When you step into the New Mexico History Museum (NMHM) you immediately experience a new vision of what a 21st century museum or gallery can be—a tactile, visual, imaginative, theatrical, auditory experience of slipping into different times and places. History comes alive. A new paradigm is afoot.
At the threshold of the museum’s core exhibit, “Telling New Mexico: Stories From Then and Now,” my six year old places her hand inside an ancient handprint, set in a replica of a New Mexican cliff. When her small hand begins to feel the shape of a hand from many generations ago, she crosses thousands of years in one simple gesture.
There is a myriad of perspectives and peoples represented. A docent points upward in the next room; arrows cover the ceiling. A video screen loops traditional dances and street celebrations of New Mexico. A projection of a film about life on the Santa Fe Trail spills across the canvas of a replica of a covered wagon. Exhibits weave new technologies with authentic artifacts, photographs, letters and diaries. The phrase “borders are lines that nations invent and defend” is highlighted.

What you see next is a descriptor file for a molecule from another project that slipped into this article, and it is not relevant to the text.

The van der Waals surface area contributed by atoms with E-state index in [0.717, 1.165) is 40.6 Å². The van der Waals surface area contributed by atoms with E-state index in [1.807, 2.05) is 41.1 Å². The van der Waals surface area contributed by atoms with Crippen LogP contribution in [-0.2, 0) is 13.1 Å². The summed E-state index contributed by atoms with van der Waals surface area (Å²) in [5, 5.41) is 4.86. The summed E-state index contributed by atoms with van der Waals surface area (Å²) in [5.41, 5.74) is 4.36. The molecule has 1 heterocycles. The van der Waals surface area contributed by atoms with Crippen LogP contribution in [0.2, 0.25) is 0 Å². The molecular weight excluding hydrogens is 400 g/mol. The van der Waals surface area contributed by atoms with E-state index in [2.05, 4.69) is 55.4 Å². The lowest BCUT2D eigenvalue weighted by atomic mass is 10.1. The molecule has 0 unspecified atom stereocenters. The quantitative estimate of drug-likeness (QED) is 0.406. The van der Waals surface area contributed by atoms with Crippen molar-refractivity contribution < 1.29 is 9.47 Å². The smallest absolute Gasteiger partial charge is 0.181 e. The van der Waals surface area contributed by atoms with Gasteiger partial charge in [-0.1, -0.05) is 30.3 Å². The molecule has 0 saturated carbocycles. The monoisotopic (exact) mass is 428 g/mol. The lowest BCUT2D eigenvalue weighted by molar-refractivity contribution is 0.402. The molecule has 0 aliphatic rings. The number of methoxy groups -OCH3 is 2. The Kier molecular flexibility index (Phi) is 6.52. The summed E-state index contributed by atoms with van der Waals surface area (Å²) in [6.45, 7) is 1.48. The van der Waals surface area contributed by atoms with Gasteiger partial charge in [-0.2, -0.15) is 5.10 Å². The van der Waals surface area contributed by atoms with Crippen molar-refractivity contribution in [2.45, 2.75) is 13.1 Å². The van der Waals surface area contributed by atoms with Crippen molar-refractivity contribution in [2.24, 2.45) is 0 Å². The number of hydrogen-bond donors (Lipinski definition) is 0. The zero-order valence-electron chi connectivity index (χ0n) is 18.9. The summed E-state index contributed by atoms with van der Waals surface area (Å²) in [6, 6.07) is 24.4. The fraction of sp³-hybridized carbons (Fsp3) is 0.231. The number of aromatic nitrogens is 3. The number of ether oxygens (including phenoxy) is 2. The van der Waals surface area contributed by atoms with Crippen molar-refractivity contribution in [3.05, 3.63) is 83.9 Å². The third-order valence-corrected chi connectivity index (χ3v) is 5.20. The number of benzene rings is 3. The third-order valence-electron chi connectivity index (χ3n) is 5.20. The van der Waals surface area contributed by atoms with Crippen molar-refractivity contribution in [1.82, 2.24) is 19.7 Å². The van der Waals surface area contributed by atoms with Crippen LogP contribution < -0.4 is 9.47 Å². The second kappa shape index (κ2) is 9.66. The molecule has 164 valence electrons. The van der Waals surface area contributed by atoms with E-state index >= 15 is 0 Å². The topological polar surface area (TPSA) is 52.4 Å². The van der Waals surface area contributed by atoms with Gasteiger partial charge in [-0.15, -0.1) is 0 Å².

Each exhibit sparks an imaginative leap to empathy for and understanding of the past. “We don’t privilege one perspective over another,” explains museum director Frances Levine. Museums are “no longer simply community or state attics filled with long-forgotten objects and yellowing letters; they are becoming places that honor the past while serving as partners in education, civic engagement and social change.”
How was this amazing, immersive vision created and achieved?
Originally conceived as an annex to the Palace of the Governors in the 1970s, the museum is over 20 years in the making. Then Palace director Dr. Tom Chávez and his staff were able to raise seed money. In 2002, the museum hired Dr. Levine, a professor of history and anthropology and a former assistant dean at Santa Fe Community College, with a host of distinguished professional honors and awards and publications to her credit.
Harold and Susan Skramstad, museum consultants, encouraged the NMHM to join “a growing number of museum professionals in other states engaged in rethinking the role of history museums.” Through a grant from Thaw Charitable Trust, Levine was able to tour history, children’s, science and technology museums throughout the U.S.